The construction industry in the United Kingdom (UK), owing to the nature of its business that involves open air operations, has always been seen as vulnerable to weather extremes that impact adversely on financial performance. Wedawatta, Ingirige, Jones and Proverbs (2011) confirmed this in their findings that identified this sector as being one of the most exposed to the vagaries and extremes of climate change. Such adversefinancial impacts are significant in light of the fact that construction sector firms constituted over 99 percent of Small and Medium Enterprises (SMEs) in the UK (Wedawatta et al., 2011), and dominated SME businesses.
The high risk exposure to adverse weather in the construction sector was attributed to poor risk management strategies. These included negative individual attitudes and informal organizational culture, low levels of technical expertise, poor disaster risk management procedures, poor planning activities, low levels of capital formation to manage recovery efforts and poor linkages with national agencies and technical support institutions such as the universities. These were attributed as the reason for the poor cost, time and quality performance in the sector, within the UK (Wedawatta et al., 2011).
Depending on the country context, additional challenges were faced by construction firms. For instance, Hlaing, Singh, Tiong and Ehrlich (2008) argued that the turbulent economy in Singapore, coupled with continuous change in the corporate environment, exposed players in
the construction industry to increased risk. This motivated a need among construction project managers to develop an integrated approach to construction project management, necessitating a strategic planning approach that covered the entire scope of construction projects, from inception to occupancy. This was as a consequence of significant changes within the sector, especially in the procurement function. This resulted in clients increasingly apportioning responsibility for risk management to contractors, making formal risk management a necessity among construction firms. Therefore, formulating effective risk management systems and strategies, in order to mitigate the impact of various risks, has become a critical issue that must be addressed by construction firm management (Hlaing et al.,2008).
In the developing country context, especially in Africa, risk management in the construction sector is an amorphous affair faced with higher levels of risk as compared to the developed countries. The level of adoption of formal risk management strategies is not widely studied either. In Ghana for instance, Boadua, Fianko and Chileshe (2015) observed a limited level of adoption of formal risk management strategies among construction oriented firms, with low levels of procedural documentation. One reason that was forwarded for this state of affairswas the low levels of awareness regarding appropriate tools and techniques to effectively manage construction risk. Consequently, the construction sector in Ghana faces many problems related to frequent cost and time overruns(Fugar & Agyakwah-Baah, 2010). Within the mass construction market in Ghana, Ahadzie, Proverbs and Olomolaiye (2008), observe that the most crucial project performance success criteria were overall project cost and quality.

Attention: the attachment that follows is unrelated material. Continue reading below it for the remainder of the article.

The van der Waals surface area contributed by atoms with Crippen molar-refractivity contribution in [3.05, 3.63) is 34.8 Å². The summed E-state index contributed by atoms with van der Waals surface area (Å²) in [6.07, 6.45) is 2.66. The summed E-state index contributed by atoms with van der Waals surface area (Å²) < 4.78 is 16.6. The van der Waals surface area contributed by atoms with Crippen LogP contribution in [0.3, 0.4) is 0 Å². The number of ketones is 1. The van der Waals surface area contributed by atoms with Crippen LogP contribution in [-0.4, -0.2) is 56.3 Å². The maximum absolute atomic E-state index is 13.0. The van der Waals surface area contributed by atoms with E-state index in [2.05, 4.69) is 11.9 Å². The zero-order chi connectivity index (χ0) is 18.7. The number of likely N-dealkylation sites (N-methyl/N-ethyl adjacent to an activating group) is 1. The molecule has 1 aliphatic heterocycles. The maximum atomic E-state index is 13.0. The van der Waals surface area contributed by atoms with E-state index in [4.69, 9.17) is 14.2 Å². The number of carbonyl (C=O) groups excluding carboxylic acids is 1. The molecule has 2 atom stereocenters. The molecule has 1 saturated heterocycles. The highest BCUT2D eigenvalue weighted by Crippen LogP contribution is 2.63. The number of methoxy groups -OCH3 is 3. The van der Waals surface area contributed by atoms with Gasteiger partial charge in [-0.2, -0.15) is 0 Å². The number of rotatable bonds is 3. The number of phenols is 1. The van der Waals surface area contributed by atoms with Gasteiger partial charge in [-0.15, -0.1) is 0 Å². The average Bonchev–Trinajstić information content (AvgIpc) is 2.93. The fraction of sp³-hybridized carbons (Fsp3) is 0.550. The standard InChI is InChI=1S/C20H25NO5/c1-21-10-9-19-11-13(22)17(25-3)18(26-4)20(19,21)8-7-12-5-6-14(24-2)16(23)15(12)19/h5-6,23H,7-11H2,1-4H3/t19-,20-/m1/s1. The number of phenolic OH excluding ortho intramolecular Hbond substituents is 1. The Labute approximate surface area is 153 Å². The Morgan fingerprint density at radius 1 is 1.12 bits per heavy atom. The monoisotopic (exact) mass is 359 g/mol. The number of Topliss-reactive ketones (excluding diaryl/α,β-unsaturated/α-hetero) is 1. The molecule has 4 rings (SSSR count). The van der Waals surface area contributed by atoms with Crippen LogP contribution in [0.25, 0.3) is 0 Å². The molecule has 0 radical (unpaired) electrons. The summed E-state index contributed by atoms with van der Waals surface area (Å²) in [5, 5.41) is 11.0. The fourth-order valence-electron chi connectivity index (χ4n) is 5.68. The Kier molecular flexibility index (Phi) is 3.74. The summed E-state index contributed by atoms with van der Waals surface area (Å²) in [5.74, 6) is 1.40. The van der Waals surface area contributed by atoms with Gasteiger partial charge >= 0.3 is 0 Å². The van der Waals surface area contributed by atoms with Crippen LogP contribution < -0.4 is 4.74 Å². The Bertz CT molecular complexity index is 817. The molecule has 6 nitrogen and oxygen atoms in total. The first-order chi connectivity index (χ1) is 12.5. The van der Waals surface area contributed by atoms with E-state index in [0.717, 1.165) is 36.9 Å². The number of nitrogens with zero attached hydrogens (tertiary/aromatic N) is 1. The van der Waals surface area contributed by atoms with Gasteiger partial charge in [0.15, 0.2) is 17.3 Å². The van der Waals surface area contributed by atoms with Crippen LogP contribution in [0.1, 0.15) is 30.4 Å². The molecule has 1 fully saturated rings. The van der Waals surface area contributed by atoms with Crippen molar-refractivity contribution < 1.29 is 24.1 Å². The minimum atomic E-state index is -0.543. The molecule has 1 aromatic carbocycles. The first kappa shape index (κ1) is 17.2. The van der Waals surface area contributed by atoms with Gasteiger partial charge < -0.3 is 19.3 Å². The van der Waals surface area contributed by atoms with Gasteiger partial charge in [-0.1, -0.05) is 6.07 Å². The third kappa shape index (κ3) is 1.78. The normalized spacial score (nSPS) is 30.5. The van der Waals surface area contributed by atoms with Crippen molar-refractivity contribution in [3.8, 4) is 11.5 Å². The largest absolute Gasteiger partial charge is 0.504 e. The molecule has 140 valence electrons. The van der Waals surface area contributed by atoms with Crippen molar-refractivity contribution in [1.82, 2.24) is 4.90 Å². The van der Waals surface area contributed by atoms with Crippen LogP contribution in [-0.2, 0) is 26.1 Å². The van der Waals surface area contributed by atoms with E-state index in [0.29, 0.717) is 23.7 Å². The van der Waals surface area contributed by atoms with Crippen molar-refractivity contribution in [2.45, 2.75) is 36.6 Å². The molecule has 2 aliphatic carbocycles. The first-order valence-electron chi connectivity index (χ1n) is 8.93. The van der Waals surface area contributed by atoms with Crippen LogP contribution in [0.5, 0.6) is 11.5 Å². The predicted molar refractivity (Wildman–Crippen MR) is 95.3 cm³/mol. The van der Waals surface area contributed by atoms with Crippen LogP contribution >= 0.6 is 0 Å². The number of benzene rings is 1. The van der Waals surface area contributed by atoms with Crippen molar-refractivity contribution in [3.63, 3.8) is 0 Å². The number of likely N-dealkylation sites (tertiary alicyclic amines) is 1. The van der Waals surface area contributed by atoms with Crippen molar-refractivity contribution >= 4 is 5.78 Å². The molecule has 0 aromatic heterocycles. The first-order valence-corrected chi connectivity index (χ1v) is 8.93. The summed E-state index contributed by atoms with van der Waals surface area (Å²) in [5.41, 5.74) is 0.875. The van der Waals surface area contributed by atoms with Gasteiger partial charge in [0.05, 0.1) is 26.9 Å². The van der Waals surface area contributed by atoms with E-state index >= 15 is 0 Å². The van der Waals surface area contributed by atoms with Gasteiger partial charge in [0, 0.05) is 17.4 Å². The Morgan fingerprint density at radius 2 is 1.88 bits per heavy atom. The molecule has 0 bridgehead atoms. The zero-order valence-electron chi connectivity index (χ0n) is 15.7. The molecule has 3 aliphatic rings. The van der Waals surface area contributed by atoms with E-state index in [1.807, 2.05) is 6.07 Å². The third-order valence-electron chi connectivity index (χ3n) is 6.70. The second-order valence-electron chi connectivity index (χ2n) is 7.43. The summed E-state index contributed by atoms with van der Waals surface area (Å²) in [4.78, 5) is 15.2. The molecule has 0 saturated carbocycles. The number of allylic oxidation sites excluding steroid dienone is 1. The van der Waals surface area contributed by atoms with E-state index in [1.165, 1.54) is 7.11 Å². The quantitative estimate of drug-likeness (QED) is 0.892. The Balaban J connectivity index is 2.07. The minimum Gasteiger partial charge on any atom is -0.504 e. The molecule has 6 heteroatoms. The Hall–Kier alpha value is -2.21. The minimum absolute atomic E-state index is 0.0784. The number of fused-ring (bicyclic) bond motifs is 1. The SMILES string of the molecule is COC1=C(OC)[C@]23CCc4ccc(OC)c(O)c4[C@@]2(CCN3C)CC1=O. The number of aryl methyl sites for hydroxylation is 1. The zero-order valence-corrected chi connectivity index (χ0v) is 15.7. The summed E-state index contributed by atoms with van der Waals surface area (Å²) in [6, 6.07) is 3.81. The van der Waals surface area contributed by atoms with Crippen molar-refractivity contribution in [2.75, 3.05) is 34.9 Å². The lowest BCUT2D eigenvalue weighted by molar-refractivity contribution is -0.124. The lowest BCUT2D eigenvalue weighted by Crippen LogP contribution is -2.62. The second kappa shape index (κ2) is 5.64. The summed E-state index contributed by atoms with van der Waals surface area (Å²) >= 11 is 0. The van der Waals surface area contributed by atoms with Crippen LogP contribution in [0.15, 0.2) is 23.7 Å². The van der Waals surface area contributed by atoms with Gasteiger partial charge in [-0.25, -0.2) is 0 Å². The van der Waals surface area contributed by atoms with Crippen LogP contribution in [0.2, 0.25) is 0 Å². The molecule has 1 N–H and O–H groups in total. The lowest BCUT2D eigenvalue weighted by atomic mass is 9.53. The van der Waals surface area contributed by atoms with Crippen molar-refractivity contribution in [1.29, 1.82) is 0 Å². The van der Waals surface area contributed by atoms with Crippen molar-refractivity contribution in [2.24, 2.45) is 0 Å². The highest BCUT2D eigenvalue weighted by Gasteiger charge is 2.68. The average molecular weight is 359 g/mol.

Risk management among construction firms in Kenya has gained increased prominence owing to what Ngundo (2014) observes as an increase in infrastructure development in the country. The rise of many construction projects, most notable in real estate at the mass market level, has been faced with a lot of uncertainty, resulting in outcomes that fail to meet minimum standards benchmarked against best practice in the sector. Ngundo (2014) attributed the low levels of project success to failure to develop proper procedures, lack of sufficient training and capacity building programs, incompetence among project staff, low levels of formal quality management support and low levels of management commitment. As a result, project risk management planning was characterised by poor risk identification, assessment, prioritization, mitigation and control. The overall outcomes were weak and inappropriate risk management measures that increased the vulnerability of the construction firms to risk.
In order to enhance the management of construction risks, the Republic of Kenya (RoK) enacted legislation such as the Engineers Act (2011) and the National Construction Authority Act (2011) for purpose of ensuring that legal compliance in the industry went a long way towards reducing the various risks associated with construction projects (RoK, 2011). Karimi (2004) further observed that key reforms proposed in the Kenya Vision 2030 that would have resulted in effective risk management of construction projects included the creation of the necessary institutional framework to improve policy implementation and enforcement of industry codes and standards among others. There was also recognition of the need to institute functional and comprehensive risk management strategies in the industry, in order to achieve performance objectives.
INSTRUCTIONS AFTER PAYMENT
- 1.Your Full name
- 2. Your Active Email Address
- 3. Your Phone Number
- 4. Amount Paid
- 5. Project Topic
- 6. Location you made payment from